If there is one word that defines the state of the educational system in the United States, that word is “varied.” It’s simple but packed with meaning. To talk about education in America is to talk about the equality of educational opportunity or the lack thereof. Education ultimately shows what we value in society; in a melting pot, we require kids learn to cooperate and collaborate, to use technology to enhance their education and their lives, and to seek out interactive sites for learning, whether that be a virtual learning academy or sitting down in classroom.
But it’s not the same for everybody. The state of education can use a hand or two.
Take Jacob, a dad raising four kids and juggling three minimum-wage jobs in an inner-city ‘hood in Bridgeport, Connecticut. Jacob’s kids have it rough. They use 20-year-old textbooks that were printed when Bill Clinton was president. The teachers use duct tape to seal the windows when it rains, and place garbage cans in the hallway because the roof leaks. The library’s budget can be rounded off to $0, and it shows in the poor reading and math scores. School psychologists, campus tutors, and personal computers aren’t even on the drawing board. On the plus side, Jacob doesn’t have to worry too much about his kids starving. His household income is under $20 grand, so the kids at least qualify for the school lunch program. On the whole, though, this neighborhood was more than left behind; it never even made it to the starting gate.
Less than twenty miles away from Jacob, Daniel has three kids in a preparatory science-and-math academy, thanks to high property values and taxes. His kids concentrate on science, technology, engineering, and math (STEM) programs. The school takes full advantage of former President Obama’s “Computer Science For All”initiative that invested over $4 billion for states to develop computer science programs at the K-12 level. They go on field trips through Google Cardboard to see the Inariyma Sword first hand, tour the Peacock Room in the Freer and Sackler Galleries, and study the rain forest in VR360. The digital classroom includes games and brainteasers, while interactive platforms empower kids to explore new cultures. For Daniel, subsidies from all ends have made educational possibilities endless.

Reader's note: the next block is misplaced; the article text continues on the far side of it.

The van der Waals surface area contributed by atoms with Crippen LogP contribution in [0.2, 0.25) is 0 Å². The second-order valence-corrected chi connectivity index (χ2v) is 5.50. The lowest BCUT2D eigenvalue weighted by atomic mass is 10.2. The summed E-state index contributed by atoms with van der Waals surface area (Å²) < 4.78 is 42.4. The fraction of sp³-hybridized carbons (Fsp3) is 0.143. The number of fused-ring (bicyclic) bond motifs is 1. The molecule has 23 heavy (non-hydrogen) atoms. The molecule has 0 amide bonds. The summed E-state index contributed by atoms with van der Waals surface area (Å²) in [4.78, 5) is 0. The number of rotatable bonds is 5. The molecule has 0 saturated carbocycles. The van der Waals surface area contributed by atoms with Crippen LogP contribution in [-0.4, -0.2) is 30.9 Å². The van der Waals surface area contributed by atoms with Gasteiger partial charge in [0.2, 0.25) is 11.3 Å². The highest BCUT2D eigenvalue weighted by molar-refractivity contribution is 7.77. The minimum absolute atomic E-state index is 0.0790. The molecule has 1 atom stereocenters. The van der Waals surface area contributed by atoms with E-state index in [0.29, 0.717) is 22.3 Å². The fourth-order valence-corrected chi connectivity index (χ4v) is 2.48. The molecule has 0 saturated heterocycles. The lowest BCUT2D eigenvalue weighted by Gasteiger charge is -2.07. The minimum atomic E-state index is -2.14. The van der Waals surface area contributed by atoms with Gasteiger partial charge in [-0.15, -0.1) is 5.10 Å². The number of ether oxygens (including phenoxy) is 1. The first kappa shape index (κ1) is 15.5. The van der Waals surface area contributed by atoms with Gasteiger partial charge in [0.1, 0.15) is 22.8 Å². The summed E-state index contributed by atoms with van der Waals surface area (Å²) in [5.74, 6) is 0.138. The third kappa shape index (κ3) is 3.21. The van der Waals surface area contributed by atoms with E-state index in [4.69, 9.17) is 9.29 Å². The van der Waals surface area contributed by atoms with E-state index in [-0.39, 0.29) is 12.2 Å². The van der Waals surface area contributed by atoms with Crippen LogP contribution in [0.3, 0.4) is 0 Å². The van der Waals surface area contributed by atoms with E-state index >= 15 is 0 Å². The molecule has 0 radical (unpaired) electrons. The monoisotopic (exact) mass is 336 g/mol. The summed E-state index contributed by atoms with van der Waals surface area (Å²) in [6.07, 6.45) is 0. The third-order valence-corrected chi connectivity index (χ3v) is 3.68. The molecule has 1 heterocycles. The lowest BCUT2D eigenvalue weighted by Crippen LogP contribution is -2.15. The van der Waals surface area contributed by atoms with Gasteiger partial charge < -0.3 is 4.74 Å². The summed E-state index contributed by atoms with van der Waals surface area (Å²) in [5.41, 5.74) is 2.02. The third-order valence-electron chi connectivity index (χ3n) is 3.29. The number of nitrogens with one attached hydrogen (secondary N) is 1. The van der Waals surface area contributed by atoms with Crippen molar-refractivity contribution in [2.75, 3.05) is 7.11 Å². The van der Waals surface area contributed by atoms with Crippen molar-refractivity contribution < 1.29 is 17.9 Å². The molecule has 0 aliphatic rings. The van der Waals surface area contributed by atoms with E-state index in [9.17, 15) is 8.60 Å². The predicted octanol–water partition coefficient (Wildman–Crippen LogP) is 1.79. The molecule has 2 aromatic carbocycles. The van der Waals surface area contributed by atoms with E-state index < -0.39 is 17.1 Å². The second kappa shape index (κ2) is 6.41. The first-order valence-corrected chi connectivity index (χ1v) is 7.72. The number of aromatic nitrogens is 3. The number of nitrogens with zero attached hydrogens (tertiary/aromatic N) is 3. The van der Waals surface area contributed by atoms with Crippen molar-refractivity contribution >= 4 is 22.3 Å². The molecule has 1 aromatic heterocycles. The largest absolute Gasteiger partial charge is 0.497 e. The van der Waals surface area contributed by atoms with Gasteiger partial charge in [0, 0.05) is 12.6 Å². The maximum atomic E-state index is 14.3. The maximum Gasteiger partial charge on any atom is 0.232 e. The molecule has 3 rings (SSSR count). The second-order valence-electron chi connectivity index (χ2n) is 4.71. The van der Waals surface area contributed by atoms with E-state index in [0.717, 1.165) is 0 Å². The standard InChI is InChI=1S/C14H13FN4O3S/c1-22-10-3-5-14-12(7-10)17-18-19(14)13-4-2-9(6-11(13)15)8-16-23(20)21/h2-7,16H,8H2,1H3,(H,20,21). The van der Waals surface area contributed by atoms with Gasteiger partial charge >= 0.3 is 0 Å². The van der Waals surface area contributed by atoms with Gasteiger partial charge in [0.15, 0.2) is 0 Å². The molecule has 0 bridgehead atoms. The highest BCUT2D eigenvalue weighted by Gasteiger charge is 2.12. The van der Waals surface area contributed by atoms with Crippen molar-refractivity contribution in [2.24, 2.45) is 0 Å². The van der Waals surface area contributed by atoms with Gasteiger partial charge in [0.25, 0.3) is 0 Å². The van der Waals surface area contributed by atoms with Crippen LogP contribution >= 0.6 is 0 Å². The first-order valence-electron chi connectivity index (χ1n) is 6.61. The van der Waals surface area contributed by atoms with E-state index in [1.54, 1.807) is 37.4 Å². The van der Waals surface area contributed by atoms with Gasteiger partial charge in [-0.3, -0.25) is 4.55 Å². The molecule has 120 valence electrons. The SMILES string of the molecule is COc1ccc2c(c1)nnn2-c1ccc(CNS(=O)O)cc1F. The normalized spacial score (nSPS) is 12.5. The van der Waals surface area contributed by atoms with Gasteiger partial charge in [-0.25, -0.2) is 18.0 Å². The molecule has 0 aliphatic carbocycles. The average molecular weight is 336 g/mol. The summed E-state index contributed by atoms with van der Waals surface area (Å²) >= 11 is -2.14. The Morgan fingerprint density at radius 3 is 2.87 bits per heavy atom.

American education is indeed boundless. Jacob’s kids need extra resources that the community lacks. Not every school is created equal and many kids, parents, and teachers struggle just to get through a day’s lesson. Some kids make it with that extra help and some don’t. For those who do need that extra helping hand, the challenge is where to look.
When Betsy DeVos was tapped to fill the role of Secretary of Education in 2017, she stated, “Parents no longer believe that a one-size-fits-all model of learning meets the needs of every child.” DeVos has drawn a lot of fire from her politics and positions on education. But one thing she has noted is that there are choices for children to improve themselves. Each community is different. But all are united in their dedication to their kids’ futures. As poetess Anne Isabella Ritchie wrote in 1885, “If you give a man a fish he is hungry again in an hour. If you teach him to catch a fish you do him a good turn.”
Sometimes, a kid needs a little bit more. He might need a fishing rod. Or a box of tackle. Or a worm.
When he does, we should be there to give it.